The Mexican Border Service Medal was a United States military award, established by an act of the United States Congress on July 9, 1918. The medal was awarded for service between May 9, 1916 and March 24, 1917, or with the Mexican Border Patrol between January 1, 1916 to April 6, 1917; the medal recognizes those military service members who were assigned to the U. S.-Mexico border at the period of time when the United States was on the verge of all-out war with Mexico. The United States was engaged in the Pancho Villa Expedition, a military operation conducted by the United States Army against the paramilitary forces of Mexican revolutionary Francisco "Pancho" Villa from March 14, 1916, to February 7, 1917, during the Mexican Revolution 1910–1920; the U. S.-Mexico border was thought to be a potential location for a German-funded invasion by Mexico. Border service went into effect when this possible threat was exposed with the British interception of the Zimmerman Telegram, which discussed Germany's proposal that Mexico join in an alliance with Germany if the U.
S. were to enter the war. To be awarded the Mexican Border Service Medal, a service member must have served with the United States Army, along the Mexican border, or must have been assigned as a Regular or National Guard member to the Mexican Border Patrol; those who had received the Mexican Service Medal were not eligible for the Mexican Border Service Medal. The United States National Guard was sent to guard the American side of the border as regular Army personnel were being depleted by the efforts in Mexico; the Mexican Border Service Medal held dual status as both a U. S. Federal and National Guard medal; the first recipient was Major General Charles M. Clement, in recognition of his status as the longest-tenured National Guard officer eligible for the award at the time it was authorized. Congress created a similar award to present to members of the Texas National Guard who served on the border from December 8, 1917 to November 11, 1918, known as the Texas Cavalry Medal; these guardsmen deployed to the border to free up regular Army units for service during World War I.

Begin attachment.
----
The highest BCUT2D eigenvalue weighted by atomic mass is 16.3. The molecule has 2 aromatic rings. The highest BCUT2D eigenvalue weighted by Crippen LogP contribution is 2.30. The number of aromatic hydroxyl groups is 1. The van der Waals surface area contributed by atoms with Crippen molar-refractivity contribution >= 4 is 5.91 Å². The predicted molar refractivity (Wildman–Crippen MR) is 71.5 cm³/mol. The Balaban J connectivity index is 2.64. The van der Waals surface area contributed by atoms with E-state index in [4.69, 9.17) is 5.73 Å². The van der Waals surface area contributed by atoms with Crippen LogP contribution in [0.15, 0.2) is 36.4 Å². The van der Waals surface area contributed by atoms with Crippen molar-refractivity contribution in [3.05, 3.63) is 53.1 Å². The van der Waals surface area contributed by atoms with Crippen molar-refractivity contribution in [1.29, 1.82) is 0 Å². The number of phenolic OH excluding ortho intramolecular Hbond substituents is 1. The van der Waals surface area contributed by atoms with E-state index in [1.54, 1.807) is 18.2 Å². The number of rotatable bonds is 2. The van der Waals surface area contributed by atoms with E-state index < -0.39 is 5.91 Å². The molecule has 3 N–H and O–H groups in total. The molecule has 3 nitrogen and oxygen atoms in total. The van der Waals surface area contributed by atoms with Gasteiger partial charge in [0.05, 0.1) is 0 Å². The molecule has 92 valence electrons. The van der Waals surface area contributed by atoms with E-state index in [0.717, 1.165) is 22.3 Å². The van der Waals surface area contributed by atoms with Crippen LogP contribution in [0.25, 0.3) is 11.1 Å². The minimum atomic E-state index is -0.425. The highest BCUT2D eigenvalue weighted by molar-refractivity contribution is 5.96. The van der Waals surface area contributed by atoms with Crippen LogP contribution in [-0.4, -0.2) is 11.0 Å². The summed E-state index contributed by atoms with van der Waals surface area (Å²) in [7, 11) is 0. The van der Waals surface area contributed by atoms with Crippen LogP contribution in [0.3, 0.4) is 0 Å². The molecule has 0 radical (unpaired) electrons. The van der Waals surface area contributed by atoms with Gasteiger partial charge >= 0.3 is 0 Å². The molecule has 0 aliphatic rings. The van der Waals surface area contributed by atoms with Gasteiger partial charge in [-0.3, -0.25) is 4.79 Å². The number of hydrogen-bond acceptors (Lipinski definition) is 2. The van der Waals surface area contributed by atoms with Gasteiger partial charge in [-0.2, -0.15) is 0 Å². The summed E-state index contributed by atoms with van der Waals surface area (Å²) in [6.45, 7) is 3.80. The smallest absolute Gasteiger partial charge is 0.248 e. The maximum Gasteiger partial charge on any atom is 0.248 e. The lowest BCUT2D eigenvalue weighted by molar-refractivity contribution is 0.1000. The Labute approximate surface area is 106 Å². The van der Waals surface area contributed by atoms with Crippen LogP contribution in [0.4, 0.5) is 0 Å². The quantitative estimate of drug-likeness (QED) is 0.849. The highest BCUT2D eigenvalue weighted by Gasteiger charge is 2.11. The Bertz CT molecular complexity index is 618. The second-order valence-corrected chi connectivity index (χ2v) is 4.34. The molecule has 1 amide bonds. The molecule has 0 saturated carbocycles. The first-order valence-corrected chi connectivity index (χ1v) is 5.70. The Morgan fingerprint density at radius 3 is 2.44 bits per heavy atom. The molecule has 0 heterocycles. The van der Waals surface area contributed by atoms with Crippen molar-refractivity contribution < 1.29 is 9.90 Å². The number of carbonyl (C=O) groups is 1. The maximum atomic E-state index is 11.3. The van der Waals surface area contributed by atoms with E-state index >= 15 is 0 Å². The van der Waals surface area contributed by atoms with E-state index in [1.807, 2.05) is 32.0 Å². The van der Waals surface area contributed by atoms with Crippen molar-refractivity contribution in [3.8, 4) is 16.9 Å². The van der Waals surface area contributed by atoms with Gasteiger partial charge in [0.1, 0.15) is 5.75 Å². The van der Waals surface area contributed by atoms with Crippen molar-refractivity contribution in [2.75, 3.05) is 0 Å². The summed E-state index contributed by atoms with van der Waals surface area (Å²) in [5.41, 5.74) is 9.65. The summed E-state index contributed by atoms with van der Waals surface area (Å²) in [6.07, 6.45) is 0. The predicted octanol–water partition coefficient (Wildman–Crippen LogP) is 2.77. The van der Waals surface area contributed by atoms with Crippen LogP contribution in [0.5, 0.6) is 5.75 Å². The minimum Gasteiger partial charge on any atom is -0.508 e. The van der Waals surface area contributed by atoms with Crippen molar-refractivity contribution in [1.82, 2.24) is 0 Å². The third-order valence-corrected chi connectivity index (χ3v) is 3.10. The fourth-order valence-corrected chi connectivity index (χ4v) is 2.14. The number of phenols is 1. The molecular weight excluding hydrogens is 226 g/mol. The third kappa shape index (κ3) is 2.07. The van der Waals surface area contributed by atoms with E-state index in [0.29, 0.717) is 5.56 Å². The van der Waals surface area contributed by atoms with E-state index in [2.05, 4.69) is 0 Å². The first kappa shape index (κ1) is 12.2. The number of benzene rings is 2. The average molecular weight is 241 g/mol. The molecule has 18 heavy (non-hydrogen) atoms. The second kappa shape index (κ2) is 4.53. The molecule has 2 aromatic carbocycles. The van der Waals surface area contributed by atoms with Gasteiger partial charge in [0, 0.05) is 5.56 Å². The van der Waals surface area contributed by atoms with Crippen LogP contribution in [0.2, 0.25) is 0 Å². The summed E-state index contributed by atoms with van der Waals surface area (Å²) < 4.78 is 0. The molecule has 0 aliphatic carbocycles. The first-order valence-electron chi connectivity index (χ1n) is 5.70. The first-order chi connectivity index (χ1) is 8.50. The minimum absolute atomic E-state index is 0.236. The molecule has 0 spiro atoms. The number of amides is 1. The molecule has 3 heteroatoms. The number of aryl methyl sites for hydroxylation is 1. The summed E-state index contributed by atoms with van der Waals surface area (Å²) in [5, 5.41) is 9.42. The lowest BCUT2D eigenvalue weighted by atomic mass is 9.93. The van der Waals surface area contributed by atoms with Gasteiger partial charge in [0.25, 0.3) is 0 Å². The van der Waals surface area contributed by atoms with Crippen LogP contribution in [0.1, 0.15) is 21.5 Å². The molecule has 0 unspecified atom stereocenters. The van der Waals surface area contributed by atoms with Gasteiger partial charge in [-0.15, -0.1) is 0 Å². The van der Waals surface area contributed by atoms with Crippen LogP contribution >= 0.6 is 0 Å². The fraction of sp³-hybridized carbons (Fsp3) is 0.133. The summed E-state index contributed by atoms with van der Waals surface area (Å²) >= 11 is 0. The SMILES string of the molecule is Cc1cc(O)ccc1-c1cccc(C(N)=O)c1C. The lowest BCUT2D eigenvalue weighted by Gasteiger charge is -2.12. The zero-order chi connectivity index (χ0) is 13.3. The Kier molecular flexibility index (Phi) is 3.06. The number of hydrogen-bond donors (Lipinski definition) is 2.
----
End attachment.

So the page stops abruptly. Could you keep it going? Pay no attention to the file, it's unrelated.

Awards and decorations of the United States military
Primecoin is a cryptocurrency that implements a proof-of-work system that searches for chains of prime numbers. Launched on July 7, 2013 by anonymous hacker and peercoin founder Sunny King, Primecoin was the first cryptocurrency to have a proof-of-work system with a practical use. Earlier cryptocurrencies, such as Bitcoin, were mined using algorithms that solved arbitrary mathematical problems, the results of which had no value or use outside of mining the cryptocurrency itself. Primecoin's algorithm, computed chains of prime numbers, the results of which were published on its blockchain's public ledger, available for use by scientists and anyone else. Use of a proof-of-work system to calculate chains of prime numbers was an innovation that produced useful results while meeting the criteria for a proof-of-work system: it involved a calculation, difficult to perform but easy to verify, the difficulty was adjustable. Shortly after its launch, some trade journals reported that the rush of over 18,000 new users seeking to mine Primecoin overwhelmed providers of dedicated servers.
Unlike Bitcoin, Primecoin targets a block generation period of one minute rather than every ten minutes, changes difficulty every block rather than every 2016 blocks, has a dynamic block reward, a function of the difficulty. Primecoin transactions are confirmed 8–10 times as fast as Bitcoin transactions. Orrell, David; the Evolution of Money. New York: Columbia University Press. Pp. 200–201. ISBN 978-0-231-17372-8. Retrieved 2018-11-13. Antonopoulos, Andreas M.. Mastering Bitcoin: Unlocking Digital Cryptocurrencies. Sebastopol, California: O'Reilly Media. ISBN 978-1-4919-2198-2. Retrieved 2018-11-13. Fanning, Kurt. "Blockchain and Its Coming Impact on Financial Services". Journal of Corporate Accounting & Finance. 27: 54–55. Doi:10.1002/jcaf.22179. Official website